In FIG. 9 a, the amount of fluid 104 is controlled so that the flexible wall 102 is positioned such that a first surface 106 of that wall 102 closest to the rigid wall 100 is concave and a second surface 108 farthest from the rigid wall 100 is substantially planar.

In FIG. 9 b, the amount of fluid 94 is controlled so that the flexible wall 92 is positioned such that its first surface 96 closest to the rigid wall 90 is concave and its second surface 98 farthest from the rigid wall 90 is convex. The amount of fluid 104 is controlled so that the flexible wall 102 is positioned such that its first surface 106 closest to the rigid wall 100 is concave and its second surface 108 farthest from the rigid wall 100 is convex.

By changing the amount of fluid 94, 104 in the cavities from the amount shown in FIG. 9 a to the amount shown in FIG. 9 b, the overall focusing power of the multiple-element system becomes more positive.

While specific combinations of lenses are shown in FIG. 9, one skilled in the art will readily apprehend in the light of this disclosure that other combinations of lenses in accordance with the foregoing embodiments may be practiced.

9. Lens Applications Including Cameras and Lighting Systems

Numerous applications exist for the use of lenses and multiple-element systems in accordance with the embodiments of the invention. For example, two such applications are cameras and lighting systems.

FIG. 12 shows a camera 200 including a lens 210 according to an embodiment of the present invention. A lens in accordance with any of the foregoing embodiments may be implemented in the lens generally depicted and identified by reference numeral 210. The camera comprises an image capture system, which may use film in an analog device or may be electronics in a digital camera.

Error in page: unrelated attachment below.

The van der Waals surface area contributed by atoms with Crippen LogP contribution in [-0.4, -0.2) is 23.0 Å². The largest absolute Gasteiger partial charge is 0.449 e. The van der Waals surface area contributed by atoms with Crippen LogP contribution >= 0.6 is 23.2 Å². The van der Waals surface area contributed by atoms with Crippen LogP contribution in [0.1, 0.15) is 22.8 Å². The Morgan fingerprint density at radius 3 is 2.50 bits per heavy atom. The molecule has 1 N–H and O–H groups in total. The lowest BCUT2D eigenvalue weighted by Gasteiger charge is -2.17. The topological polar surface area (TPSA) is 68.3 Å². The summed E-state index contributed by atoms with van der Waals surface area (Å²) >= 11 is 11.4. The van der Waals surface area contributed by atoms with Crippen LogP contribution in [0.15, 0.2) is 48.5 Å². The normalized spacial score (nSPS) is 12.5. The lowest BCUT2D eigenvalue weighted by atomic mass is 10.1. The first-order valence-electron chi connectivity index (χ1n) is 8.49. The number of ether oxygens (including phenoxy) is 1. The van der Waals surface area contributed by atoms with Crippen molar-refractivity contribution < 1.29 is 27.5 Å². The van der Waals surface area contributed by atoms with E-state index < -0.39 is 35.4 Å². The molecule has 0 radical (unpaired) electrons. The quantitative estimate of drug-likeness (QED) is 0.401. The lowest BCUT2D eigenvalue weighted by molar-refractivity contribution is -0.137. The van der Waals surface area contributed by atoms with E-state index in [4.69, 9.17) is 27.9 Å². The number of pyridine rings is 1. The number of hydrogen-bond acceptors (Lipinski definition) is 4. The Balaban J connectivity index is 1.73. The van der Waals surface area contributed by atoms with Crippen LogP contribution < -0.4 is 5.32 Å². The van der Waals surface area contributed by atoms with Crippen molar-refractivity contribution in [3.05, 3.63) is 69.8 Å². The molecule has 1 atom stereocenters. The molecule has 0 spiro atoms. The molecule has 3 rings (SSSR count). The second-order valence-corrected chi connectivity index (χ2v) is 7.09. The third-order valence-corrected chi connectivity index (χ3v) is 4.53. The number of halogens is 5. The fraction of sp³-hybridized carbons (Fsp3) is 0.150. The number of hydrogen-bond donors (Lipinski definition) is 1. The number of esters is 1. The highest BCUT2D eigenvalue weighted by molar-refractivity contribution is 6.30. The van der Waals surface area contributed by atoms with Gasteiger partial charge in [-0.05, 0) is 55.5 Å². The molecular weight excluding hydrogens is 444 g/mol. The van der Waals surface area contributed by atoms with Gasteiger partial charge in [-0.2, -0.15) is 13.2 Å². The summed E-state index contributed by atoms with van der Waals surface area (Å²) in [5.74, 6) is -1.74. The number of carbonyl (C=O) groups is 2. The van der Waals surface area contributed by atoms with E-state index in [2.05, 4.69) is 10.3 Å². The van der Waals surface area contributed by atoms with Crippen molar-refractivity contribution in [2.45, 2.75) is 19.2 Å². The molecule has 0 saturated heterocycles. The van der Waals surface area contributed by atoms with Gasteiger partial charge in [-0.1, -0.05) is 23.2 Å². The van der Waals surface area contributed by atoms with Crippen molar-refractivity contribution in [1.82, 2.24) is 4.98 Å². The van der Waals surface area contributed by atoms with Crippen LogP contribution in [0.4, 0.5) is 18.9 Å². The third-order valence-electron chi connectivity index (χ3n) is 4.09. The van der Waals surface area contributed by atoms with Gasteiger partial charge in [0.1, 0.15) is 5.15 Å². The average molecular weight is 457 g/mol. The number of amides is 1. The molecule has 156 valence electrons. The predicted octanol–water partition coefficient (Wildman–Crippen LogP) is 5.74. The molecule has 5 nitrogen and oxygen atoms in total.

FIG. 13 shows a lighting system 300 including a lens 310 according to an embodiment of the present invention. A lens in accordance with any of the foregoing embodiments may be implemented in the lens generally depicted and identified by reference numeral 310. The lighting system also comprises a lighting element for radiating light.

The wall(s) in accordance with each of the foregoing embodiments may be coated with a standard lens coating, such as an anti-reflective coating, an anti-dust coating, or anti-UV coating, for example. The walls would be made of materials capable of accepting a coating such as polycarbonate, polymers and polyesters.

A small number of embodiments of the invention regarding lenses and methods of manufacturing lenses and of manufacturing a flexible wall for a lens have been described. In the light of the foregoing disclosure, it will be apparent to those skilled in the art that various modifications and/or substitutions may be made to those embodiments without departing from the scope and spirit of the invention.

Referenced by
Citing PatentFiling datePublication dateApplicantTitle
US7649691 *Jun 20, 2008Jan 19, 2010The Boeing CompanyDynamic variable shape optical element
US7944632 *Jul 23, 2009May 17, 2011Hon Hai Precision Industry Co., Ltd.Lens module and camera module having same
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US8136942Oct 14, 2009Mar 20, 2012Adlens Beacon, Inc.Aspheric fluid filled lens optic
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US8596781Oct 14, 2010Dec 3, 2013Adlens Beacon, Inc.Fluid filled lens reservoir system and manufacturing method of the reservoir system
US8708486Oct 15, 2010Apr 29, 2014Adlens Beacon, Inc.Fluid filled lenses and mechanisms of inflation thereof
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Classifications
U.S. Classification359/666, 396/89, 359/665
International ClassificationG03B13/18, G02B1/06, G02B3/14
Cooperative ClassificationG02B3/14
European ClassificationG02B3/14
Legal Events
DateCodeEventDescription
Mar 29, 2010ASAssignment
Owner name: FM-ASSETS PTY. LTD.,AUSTRALIA
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Effective date: 20100325
Free format text: ASSIGNMENT OF ASSIGNORS INTEREST;ASSIGNOR:GLOBAL BIONIC OPTICS PTY. LTD.;REEL/FRAME:024156/0506
Owner name: FM-ASSETS PTY. LTD., AUSTRALIA
Mar 12, 2008ASAssignment
Owner name: GLOBAL BIONIC OPTICS PTY LTD, AUSTRALIA
Free format text: ASSIGNMENT OF ASSIGNORS INTEREST;ASSIGNORS:FRAZIER, JAMES ALBERT;PARKS, PETER DENISON;REEL/FRAME:020676/0211;SIGNING DATES FROM 20080221 TO 20080228